Iranian president Mahmoud Ahmadinejad said in New York a couple years ago that gay rights wasn’t an issue in Iran because they don’t have any homosexuals. That earned an unintended laugh from the American audience.
Tehroun is surprising because it shatters the image presented by most Iranian cinema that Iran doesn’t have any prostitutes, johns, drinkers, or very much crime.
DFF 33 (2010)
DFF 33 (2010)
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Ibrahim is a beggar. He lives with two friends, a short skinny taxi driver with big square glasses, and a handsome young bachelor who helps out around the house. Ibrahim has an infant son (which helps with his work as a beggar), and a wife back at home with her parents.
He takes an odd job one day and asks the bachelor friend to watch the child. The bachelor gets hit on by a prostitute, and he decides to take her up. They can’t find a hotel that will take cash in lieu of an ID, and when he tries one more hotel... he comes back out to find madonna and child have fled.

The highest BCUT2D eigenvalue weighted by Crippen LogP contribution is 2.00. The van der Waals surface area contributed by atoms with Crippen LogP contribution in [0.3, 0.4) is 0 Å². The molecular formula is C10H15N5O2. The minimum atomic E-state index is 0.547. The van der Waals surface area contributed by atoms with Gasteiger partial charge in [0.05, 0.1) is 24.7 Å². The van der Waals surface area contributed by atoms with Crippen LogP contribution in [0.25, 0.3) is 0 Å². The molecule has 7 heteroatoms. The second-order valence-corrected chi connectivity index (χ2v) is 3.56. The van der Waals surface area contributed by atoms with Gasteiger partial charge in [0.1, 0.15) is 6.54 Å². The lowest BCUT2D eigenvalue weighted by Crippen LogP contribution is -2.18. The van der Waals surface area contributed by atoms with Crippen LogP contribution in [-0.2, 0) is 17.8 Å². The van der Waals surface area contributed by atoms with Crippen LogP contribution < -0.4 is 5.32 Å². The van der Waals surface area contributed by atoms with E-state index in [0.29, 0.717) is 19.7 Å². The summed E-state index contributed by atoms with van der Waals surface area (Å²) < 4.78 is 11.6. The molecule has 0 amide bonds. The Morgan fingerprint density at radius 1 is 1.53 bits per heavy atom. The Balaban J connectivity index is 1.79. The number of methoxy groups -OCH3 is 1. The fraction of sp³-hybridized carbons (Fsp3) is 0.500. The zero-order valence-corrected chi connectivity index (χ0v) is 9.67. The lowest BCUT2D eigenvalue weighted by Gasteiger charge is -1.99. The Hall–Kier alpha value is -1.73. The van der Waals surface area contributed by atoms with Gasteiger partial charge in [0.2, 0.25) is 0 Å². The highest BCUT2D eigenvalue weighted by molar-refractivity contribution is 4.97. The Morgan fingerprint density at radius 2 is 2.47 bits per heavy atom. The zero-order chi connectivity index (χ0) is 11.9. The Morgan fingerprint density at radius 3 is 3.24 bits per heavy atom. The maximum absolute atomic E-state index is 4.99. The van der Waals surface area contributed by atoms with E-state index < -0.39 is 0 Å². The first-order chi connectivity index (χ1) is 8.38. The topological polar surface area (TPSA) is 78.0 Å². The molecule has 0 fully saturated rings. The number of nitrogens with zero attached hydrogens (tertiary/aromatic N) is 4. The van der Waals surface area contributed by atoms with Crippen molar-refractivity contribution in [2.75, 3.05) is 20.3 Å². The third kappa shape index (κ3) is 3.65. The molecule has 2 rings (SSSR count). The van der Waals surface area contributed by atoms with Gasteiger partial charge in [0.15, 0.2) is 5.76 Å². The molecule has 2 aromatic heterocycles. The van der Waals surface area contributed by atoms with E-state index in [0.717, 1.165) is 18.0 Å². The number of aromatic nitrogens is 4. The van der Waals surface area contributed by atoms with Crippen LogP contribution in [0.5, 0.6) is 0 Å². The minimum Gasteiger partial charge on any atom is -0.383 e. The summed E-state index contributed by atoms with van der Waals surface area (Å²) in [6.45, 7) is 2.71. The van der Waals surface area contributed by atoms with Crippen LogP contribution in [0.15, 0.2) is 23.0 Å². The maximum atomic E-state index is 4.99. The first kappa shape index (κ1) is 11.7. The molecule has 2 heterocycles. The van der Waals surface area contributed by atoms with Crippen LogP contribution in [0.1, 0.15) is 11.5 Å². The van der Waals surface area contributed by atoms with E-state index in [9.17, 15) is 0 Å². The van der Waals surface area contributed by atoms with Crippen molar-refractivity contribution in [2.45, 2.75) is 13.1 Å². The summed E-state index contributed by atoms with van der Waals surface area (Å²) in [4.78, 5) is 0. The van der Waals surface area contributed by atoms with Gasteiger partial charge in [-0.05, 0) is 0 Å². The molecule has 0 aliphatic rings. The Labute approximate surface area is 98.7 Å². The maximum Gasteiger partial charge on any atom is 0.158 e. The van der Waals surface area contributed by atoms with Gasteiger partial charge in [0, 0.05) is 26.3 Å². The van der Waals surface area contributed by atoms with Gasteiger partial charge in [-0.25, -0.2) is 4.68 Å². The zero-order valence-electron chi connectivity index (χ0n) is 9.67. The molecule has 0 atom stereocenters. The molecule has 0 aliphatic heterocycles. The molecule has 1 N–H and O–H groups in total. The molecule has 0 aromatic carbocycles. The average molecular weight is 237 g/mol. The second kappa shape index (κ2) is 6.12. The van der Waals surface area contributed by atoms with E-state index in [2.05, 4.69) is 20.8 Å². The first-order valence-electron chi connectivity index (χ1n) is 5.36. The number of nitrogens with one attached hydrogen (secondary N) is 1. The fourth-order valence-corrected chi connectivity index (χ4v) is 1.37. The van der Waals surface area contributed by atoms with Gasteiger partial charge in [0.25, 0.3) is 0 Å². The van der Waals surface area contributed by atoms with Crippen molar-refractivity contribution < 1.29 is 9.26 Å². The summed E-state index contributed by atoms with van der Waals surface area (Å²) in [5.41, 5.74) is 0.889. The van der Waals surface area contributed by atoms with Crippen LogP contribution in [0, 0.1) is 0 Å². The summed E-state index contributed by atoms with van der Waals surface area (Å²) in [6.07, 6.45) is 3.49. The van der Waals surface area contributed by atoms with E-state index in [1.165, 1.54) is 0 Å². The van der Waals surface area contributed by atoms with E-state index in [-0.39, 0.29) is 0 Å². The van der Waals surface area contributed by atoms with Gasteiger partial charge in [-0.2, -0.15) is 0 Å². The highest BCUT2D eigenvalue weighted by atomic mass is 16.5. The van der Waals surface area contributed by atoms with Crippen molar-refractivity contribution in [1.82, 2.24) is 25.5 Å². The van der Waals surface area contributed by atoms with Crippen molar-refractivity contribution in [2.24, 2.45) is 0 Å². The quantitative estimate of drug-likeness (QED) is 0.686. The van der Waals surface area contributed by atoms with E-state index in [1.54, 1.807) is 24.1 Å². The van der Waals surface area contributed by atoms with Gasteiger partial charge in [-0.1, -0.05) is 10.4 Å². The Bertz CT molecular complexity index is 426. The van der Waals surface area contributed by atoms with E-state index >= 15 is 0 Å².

From here the story takes some interesting turns that I won’t spoil. With each new turn, another, darker layer is revealed in the underworld in Teheran ( Tehroun is the slang pronunciation).
Ibrahim is a beggar, but he has a boss, of sorts, who is capable of turning on anyone who crosses him. Ibrahim’s taxi driver friend is savvy enough to get a little deeper into the underworld, and he reveals a cruel streak that contrasts with his unassuming appearance.
Only Ibrahim’s wife is shocked by the desperation and amorality revealed in the dark parts of the city, yet she too gets drawn in before it’s all over.
There wouldn’t be much to remark on if Tehroun were an American film set in the West. But coming from Iran, it’s a big surprise.
Like the New Yorkers who laughed at Ahmadinejad’s remark, I don’t doubt that black markets and crime rings exist in Iran, just as they do in any big city. What is surprising is that an Iranian movie portrays them so directly.
Even the film’s production is a little surprising. Most Iranian movies (that I’ve seen) have very sparse soundtracks with little or no scored music. But Tehroun is filled with symphonic music and movie-tension soundscapes.
Maybe because the movie adopts the sounds and the frankness of the West, it invites comparison on that level. As such, it’s not a lot better than your average made-for-TV crime drama.
But if you know some Iranian cinema, catch Tehroun and see if you’re surprised at where the next generation of Iranian directors might go.